Cutter's Way (15)

Film

Film noir

Cutter's Way 01.jpg

Time Out rating:

<strong>Rating: </strong><span class='lf-avgRating'>5</span>/5

User ratings:

<strong>Rating: </strong><span class='lf-avgRating'>3</span>/5
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Time Out says

Tue Jun 21 2011

In Hollywood, decades aren’t so much periods of time as states of mind. So, just as early-’70s moviegoers might have been fooled into thinking it was still swinging 1967, cinema in the early ’80s was still suffused with the doubt and melancholy which had defined the preceding decade. One of the archetypal figures in that mood-shift was Jeff Bridges, his keen, frisky but oddly lonesome persona defined in new-Hollywood masterpieces like ‘The Last Picture Show’ and ‘Fat City’. By 1981, Bridges was showing signs of wear and tear, but this only enriched his performances: sadder even than a lonely teenager is a lonely thirtysomething who still tries to live like one.

‘Cutter’s Way’ feels like a farewell to the ’70s: to honest political activism, social responsibility, excessive but essentially good-natured drug and alcohol abuse, Vietnam, California and the young Bridges. His character, Richard Bone, clings to his fading prime the way his best friend and mentor, crippled war veteran Alex Cutter (John Heard) clings to his walking stick. Together, the two men attempt to solve a murder, but that’s window dressing: this is a tale of friendship, endurance and loss, and one of the saddest movies ever made.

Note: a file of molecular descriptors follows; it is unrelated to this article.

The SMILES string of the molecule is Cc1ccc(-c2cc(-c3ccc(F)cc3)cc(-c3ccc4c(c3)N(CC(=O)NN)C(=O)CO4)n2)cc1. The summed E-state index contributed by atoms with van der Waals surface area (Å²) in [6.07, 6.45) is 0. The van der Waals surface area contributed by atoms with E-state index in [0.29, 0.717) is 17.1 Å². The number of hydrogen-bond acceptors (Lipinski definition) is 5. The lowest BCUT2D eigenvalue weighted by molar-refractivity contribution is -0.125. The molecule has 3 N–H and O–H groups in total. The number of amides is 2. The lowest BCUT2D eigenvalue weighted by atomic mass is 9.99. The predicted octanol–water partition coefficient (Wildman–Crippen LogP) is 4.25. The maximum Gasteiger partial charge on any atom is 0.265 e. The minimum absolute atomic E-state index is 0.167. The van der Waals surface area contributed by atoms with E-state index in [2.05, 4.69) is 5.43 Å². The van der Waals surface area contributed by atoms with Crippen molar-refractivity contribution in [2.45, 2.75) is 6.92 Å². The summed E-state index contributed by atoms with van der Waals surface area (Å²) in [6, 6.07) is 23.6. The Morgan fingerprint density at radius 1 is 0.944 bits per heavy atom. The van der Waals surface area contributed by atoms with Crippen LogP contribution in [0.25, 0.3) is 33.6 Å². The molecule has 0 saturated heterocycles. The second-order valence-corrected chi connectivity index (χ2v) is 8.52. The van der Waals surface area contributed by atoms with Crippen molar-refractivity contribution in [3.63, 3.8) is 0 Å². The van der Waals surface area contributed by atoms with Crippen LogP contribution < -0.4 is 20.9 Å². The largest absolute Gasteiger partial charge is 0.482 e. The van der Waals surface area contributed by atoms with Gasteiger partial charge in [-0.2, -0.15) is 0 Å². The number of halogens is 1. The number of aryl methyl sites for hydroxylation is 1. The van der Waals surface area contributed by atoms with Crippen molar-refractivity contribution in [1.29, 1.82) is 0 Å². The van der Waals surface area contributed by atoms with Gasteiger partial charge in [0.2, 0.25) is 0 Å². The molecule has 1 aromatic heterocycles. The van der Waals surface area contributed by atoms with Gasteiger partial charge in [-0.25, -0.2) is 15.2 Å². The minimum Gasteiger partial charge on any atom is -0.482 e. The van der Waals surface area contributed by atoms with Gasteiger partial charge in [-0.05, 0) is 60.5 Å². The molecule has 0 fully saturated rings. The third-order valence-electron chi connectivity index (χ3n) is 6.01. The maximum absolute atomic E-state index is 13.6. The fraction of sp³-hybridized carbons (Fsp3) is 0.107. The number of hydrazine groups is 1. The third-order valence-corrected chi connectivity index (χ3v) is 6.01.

Everything in the film feels tuned to capturing this spirit: Czech director Ivan Passer’s use of late-summer light is rich and entrancing, while Bridges and Heard give their all: the latter delivers a performance of spectacular rage and intensity. The result is nothing less than a modern masterpiece, and a film ripe for rediscovery.
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Release details

Rated:

15

UK release:

Fri Jun 24, 2011

Duration:

109 mins

Users say

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<strong>Rating: </strong><span class='lf-avgRating'>0</span>/5
LiveReviews|16
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alljack

I think it was Peter Bogdanovicvh who said that Orson Welles taught us how to watch movies. I suggest the commenters who didn't like Cutter's Way should make it a point to see more of Welles' films.

alljack

I think it was Peter Bogdanovicvh who said that Orson Welles taught us how to watch movies. I suggest the commenters who didn't like Cutter's Way should make it a point to see more of Welles' films.

RobAshton

Ok, so I would rate this film: 7+/10 I thought it was very good, but nothing special - Good performances, paced along nicely, and I can't say there was anything there to give it anything less than a 3 star. I have only given this a 5 star rating on this site because I think it is unfair how many 1 stars there are in the comments! Come on, it wasn't that bad! So yeah: 7+/10

RobAshton

Ok, so I would rate this film: 7+/10 I thought it was very good, but nothing special - Good performances, paced along nicely, and I can't say there was anything there to give it anything less than a 3 star. I have only given this a 5 star rating on this site because I think it is unfair how many 1 stars there are in the comments! Come on, it wasn't that bad! So yeah: 7+/10

Phil Ince